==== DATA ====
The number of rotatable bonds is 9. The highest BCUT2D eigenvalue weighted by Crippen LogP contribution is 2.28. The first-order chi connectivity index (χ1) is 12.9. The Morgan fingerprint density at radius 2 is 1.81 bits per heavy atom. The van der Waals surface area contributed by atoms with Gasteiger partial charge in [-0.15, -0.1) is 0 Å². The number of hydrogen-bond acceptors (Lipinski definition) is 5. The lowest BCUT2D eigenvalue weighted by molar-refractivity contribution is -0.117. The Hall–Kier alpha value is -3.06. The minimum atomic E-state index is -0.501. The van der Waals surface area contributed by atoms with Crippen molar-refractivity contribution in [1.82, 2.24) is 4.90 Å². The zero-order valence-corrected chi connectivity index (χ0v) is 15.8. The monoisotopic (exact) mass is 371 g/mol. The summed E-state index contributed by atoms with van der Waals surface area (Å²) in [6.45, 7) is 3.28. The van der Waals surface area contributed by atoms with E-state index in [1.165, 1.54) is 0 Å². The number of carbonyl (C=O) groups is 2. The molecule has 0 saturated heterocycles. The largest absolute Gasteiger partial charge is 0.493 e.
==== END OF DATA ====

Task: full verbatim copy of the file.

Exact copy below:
The number of rotatable bonds is 9. The highest BCUT2D eigenvalue weighted by Crippen LogP contribution is 2.28. The first-order chi connectivity index (χ1) is 12.9. The Morgan fingerprint density at radius 2 is 1.81 bits per heavy atom. The van der Waals surface area contributed by atoms with Gasteiger partial charge in [-0.15, -0.1) is 0 Å². The number of hydrogen-bond acceptors (Lipinski definition) is 5. The lowest BCUT2D eigenvalue weighted by molar-refractivity contribution is -0.117. The Hall–Kier alpha value is -3.06. The minimum atomic E-state index is -0.501. The van der Waals surface area contributed by atoms with Crippen molar-refractivity contribution in [1.82, 2.24) is 4.90 Å². The zero-order valence-corrected chi connectivity index (χ0v) is 15.8. The monoisotopic (exact) mass is 371 g/mol. The summed E-state index contributed by atoms with van der Waals surface area (Å²) in [6.45, 7) is 3.28. The van der Waals surface area contributed by atoms with E-state index in [1.165, 1.54) is 0 Å². The number of carbonyl (C=O) groups is 2. The molecule has 0 saturated heterocycles. The largest absolute Gasteiger partial charge is 0.493 e.